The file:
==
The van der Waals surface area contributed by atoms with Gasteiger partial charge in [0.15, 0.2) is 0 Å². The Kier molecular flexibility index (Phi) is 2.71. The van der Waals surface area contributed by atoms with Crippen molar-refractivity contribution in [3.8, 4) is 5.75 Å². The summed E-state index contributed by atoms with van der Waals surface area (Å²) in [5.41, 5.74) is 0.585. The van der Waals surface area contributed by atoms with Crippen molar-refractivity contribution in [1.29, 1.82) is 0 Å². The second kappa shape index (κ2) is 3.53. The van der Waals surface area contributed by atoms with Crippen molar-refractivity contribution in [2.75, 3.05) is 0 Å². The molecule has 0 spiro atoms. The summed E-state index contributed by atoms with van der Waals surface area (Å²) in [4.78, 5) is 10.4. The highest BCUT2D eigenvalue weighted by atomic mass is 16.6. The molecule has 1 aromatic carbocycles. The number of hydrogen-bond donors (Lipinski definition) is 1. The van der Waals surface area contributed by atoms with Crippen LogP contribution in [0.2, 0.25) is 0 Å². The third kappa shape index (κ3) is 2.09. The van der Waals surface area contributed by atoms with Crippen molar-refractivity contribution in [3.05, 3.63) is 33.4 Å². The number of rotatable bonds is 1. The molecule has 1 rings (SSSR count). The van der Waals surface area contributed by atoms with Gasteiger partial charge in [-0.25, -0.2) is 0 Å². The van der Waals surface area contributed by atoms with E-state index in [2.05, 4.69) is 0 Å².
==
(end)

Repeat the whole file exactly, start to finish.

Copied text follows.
The van der Waals surface area contributed by atoms with Gasteiger partial charge in [0.15, 0.2) is 0 Å². The Kier molecular flexibility index (Phi) is 2.71. The van der Waals surface area contributed by atoms with Crippen molar-refractivity contribution in [3.8, 4) is 5.75 Å². The summed E-state index contributed by atoms with van der Waals surface area (Å²) in [5.41, 5.74) is 0.585. The van der Waals surface area contributed by atoms with Crippen molar-refractivity contribution in [1.29, 1.82) is 0 Å². The second kappa shape index (κ2) is 3.53. The van der Waals surface area contributed by atoms with Crippen molar-refractivity contribution in [2.75, 3.05) is 0 Å². The molecule has 0 spiro atoms. The summed E-state index contributed by atoms with van der Waals surface area (Å²) in [4.78, 5) is 10.4. The highest BCUT2D eigenvalue weighted by atomic mass is 16.6. The molecule has 1 aromatic carbocycles. The number of hydrogen-bond donors (Lipinski definition) is 1. The van der Waals surface area contributed by atoms with Crippen LogP contribution in [0.2, 0.25) is 0 Å². The third kappa shape index (κ3) is 2.09. The van der Waals surface area contributed by atoms with Crippen molar-refractivity contribution in [3.05, 3.63) is 33.4 Å². The number of rotatable bonds is 1. The molecule has 1 rings (SSSR count). The van der Waals surface area contributed by atoms with Gasteiger partial charge in [-0.25, -0.2) is 0 Å². The van der Waals surface area contributed by atoms with E-state index in [2.05, 4.69) is 0 Å².